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N Z Med J. 1996 May 24;109(1022):184-7.

The development of independent practice associations and related groups in New Zealand.

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University of Otago.



Independent practice associations (IPAs) have become an important feature of New Zealand's primary care system in the past two years and now represent nearly 60% of general practitioners. This survey was undertaken to document this important development. To determine the extent of the development of IPAs, their goals and barriers to achieving these goals, their policies, financing and contracting development.


Questionnaire sent to 42 IPAs and related groups in October 1994 with a supplementary questionnaire in April 1995.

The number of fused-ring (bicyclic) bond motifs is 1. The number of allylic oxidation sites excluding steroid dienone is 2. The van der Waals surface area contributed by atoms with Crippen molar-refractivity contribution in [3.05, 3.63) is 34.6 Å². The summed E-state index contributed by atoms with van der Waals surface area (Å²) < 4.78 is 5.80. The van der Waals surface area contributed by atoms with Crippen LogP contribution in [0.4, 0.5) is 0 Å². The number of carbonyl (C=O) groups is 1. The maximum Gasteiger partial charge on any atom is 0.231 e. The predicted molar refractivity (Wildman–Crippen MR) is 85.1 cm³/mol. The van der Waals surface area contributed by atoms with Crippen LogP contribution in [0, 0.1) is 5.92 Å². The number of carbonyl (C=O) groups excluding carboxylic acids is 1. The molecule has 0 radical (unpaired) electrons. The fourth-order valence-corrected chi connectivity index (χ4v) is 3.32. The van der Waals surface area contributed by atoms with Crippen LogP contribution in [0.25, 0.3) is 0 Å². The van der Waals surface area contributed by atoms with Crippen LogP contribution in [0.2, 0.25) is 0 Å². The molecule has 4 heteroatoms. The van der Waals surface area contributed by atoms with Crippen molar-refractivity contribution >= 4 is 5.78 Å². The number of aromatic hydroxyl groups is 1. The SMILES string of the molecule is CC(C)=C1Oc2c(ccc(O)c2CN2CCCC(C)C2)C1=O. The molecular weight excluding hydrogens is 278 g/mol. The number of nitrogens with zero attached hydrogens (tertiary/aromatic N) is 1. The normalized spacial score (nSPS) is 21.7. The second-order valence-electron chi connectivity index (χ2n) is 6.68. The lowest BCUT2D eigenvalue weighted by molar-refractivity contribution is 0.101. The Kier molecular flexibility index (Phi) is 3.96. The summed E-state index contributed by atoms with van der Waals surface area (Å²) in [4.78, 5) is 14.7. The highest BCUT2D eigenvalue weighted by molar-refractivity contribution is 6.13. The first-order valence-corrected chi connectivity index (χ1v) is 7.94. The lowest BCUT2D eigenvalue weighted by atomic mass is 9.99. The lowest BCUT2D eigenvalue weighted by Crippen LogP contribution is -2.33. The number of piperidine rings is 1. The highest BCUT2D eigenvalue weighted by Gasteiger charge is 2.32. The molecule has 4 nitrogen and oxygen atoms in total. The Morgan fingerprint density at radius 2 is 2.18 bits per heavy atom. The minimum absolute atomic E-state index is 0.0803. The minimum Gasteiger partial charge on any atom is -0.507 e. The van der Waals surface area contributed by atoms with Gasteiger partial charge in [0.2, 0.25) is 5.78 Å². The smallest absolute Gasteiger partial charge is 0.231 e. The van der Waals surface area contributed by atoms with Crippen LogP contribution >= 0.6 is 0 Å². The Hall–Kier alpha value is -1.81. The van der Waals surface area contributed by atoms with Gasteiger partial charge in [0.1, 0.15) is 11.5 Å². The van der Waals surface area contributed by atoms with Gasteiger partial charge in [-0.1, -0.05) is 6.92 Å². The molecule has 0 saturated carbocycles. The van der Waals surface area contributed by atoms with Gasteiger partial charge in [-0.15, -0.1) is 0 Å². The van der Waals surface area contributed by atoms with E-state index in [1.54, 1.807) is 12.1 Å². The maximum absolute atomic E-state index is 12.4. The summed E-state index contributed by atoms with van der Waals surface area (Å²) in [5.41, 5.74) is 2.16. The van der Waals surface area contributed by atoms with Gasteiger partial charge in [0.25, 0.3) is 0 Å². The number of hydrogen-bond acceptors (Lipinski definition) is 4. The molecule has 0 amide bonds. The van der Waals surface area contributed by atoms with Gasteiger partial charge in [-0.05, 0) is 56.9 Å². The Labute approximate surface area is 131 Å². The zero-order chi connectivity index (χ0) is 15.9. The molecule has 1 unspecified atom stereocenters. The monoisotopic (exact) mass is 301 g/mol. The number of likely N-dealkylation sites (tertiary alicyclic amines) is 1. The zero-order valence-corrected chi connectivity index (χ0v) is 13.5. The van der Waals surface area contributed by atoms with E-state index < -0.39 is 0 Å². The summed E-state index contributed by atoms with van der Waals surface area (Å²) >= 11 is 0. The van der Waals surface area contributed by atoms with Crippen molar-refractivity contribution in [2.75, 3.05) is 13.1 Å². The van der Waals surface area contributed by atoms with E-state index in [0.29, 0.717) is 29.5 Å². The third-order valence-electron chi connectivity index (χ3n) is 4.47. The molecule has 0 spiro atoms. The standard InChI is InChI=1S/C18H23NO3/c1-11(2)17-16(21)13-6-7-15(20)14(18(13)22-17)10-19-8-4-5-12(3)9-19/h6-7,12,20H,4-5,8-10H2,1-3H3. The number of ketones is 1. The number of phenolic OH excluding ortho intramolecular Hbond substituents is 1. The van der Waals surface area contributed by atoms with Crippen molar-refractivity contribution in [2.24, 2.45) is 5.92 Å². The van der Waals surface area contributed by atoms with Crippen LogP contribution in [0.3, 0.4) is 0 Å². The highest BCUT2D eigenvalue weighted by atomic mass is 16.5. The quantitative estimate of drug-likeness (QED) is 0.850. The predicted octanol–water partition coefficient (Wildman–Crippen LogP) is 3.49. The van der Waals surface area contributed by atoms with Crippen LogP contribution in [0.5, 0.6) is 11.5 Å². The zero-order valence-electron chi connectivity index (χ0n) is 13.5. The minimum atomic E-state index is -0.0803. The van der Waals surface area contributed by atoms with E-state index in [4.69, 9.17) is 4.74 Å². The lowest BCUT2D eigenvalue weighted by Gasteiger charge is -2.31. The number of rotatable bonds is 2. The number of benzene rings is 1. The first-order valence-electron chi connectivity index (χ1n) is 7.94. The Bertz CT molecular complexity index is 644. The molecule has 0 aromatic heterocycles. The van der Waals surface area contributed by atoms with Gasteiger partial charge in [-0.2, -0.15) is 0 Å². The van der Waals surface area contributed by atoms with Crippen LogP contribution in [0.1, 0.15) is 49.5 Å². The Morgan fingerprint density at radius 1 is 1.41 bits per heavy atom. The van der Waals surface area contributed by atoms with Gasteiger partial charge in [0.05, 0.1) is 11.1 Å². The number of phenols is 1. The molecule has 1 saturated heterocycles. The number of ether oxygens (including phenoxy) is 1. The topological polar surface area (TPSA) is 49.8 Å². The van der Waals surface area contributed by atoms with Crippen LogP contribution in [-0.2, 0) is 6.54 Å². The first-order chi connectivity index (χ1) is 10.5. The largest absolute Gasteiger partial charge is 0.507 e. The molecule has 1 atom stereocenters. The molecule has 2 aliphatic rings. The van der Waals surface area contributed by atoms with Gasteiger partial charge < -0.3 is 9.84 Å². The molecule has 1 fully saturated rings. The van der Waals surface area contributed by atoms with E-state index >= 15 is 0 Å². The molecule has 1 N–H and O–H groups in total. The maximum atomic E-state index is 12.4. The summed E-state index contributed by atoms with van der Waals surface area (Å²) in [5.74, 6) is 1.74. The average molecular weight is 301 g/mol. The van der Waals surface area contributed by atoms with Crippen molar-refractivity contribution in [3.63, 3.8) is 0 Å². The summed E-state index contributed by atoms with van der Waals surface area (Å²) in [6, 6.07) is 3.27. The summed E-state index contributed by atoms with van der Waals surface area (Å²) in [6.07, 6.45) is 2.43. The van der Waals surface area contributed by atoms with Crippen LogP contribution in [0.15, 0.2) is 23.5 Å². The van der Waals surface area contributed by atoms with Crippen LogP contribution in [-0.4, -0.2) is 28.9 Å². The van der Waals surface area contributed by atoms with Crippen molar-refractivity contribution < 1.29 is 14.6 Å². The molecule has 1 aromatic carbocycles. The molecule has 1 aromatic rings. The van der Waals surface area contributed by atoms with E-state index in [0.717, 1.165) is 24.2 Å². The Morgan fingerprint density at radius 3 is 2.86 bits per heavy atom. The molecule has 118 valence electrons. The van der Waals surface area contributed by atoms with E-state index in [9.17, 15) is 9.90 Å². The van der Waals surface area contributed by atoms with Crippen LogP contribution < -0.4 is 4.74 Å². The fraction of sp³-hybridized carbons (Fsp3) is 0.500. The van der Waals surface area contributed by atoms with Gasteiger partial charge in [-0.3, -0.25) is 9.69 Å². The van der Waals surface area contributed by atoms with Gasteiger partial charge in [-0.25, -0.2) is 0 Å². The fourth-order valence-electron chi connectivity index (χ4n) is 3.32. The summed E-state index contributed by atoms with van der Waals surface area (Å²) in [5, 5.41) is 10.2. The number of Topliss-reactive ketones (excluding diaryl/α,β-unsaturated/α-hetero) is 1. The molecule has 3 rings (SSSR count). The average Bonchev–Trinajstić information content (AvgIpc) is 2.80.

There were 34 responses, representing the views of 1263 general practitioners. Most important goals were "achieving better health outcomes for patients", "making better use of primary care resources" and "improving the health of the community you serve". Significant barriers to achieving these goals were "lack of time" and "lack of clear RHA policies". There was little support for financial risk sharing or for members personally retaining savings from budget holding. Although there had been significant progress with budget holding considerable frustration was expressed about contracting relationships with RHAs.


The survey shows that general practitioners are seeing IPAs as ways of achieving professional goals, better quality health care and improving health status outcomes rather than as a means of personal gain. However, protecting and advancing the status of general practice was also important. IPAs expect to move progressively into both budget holding and managed care with the gradual assumption of secondary care services purchasing. This has important implications for the future of RHAs including the need for them to adopt a more strategic purchasing role.

[Indexed for MEDLINE]

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